On Tuesday, the White House hosted a private event with the two surviving members of the Apollo 11 crew, Buzz Aldrin and Michael Collins, along with Neil Armstrong’s widow, Carol, and NASA administrator Charles Bolden. The White House has traditionally hosted the Apollo 11 crew on five-year anniversaries like this; previously, President Obama met with the crew on the 40th anniversary in 2009.
Few details about the meeting itself were disclosed. In a blog post, the White House discussed the Apollo 11 mission as well as NASA’s future plans, ranging from commercial crew to the Space Launch System and long-term plans to send humans to Mars. In a separate statement, President Obama said he used the meeting with the Apollo 11 crew “to thank them for serving as advocates, role models, and educators who’ve inspired generations of Americans – myself included – to dream bigger and reach higher.”
The meeting was not without some controversy, though. At a press briefing later Tuesday, reporters complained that the president’s meeting with the Apollo 11 crew was private, with no media allowed to observe. CBS’s Major Garrett told press secretary Josh Earnest that he planned “to lodge a formal complaint about the Apollo 11 event” on behalf of the White House Correspondents Association because of that lack of access.
Other reporters at the press conference used the anniversary to quiz Earnest about US-Russian relations in space, including comments by former NASA administrator Mike Griffin that the US is in a “hostage situation” with the Russians since they control crew access to the International Space Station. Earnest said little about that, other than the Us continues to cooperate with Russia in space and other arenas despite the Ukraine crisis.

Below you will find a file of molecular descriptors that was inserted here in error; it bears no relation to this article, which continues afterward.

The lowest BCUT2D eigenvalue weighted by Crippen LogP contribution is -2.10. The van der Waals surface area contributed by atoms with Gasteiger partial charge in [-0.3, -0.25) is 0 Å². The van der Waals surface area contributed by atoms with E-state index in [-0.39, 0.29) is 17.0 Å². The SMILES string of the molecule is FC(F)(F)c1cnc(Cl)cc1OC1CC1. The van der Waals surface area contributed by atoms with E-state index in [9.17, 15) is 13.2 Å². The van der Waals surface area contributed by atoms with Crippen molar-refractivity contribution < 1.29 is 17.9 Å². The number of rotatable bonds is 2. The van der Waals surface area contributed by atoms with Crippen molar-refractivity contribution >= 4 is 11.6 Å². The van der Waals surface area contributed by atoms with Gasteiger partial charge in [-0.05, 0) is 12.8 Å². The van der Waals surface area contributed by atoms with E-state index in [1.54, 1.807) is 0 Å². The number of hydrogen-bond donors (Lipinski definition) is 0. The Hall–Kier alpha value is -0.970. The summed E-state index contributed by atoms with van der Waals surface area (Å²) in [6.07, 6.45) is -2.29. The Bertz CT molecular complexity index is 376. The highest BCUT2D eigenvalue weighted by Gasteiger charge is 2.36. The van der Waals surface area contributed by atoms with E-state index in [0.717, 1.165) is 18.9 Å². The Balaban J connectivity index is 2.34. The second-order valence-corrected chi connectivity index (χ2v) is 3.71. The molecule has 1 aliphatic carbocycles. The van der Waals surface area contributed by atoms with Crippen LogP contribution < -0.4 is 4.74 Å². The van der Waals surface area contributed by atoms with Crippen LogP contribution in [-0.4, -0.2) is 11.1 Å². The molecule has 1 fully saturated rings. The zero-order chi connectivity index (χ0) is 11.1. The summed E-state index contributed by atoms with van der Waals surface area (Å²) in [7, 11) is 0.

At the other end of Pennsylvania Avenue, Rep. Lamar Smith (R-TX), chairman of the House Science Committee, penned an op-ed about space exploration for The Hill earlier this week. “There are also those who ridicule space exploration. Waste of time. Little green men. Not a priority,” he writes. “We should not let them discourage us.”
Smith did get some criticism of the administration’s space policy into the piece, rueing the cancellation of the Constellation program and complaining about “costly distractions” to the space program, including what he perceived to be an overemphasis on Earth science at NASA. “The Obama administration continues to advocate increasing climate change funding at NASA at the expense of other priorities such as space exploration. There are 18 federal agencies that fund climate change research, but only one does space exploration.”
Smith’s Democratic counterpart, Rep. Eddie Bernice Johnson (D-TX), also issued a statement about the 45th anniversary with Rep. Donna Edwards (D-MD), ranking member of the space subcommittee. “NASA is critical to our nation and its economic strength, and there is no more fitting way to honor Apollo 11 than to resume our commitment to human exploration of deep space that we proved possible 45 years ago,” Edwards said in the statement. “Our bipartisan NASA Authorization Act of 2014 gets us started, and I look forward to continuing the mission.”
“Such an endeavor [of human space exploration] will inspire our young people, spur technological innovation, and strengthen our geopolitical standing,” said Johnson. “I urge my colleagues in Congress and in the Administration to make that program a reality.”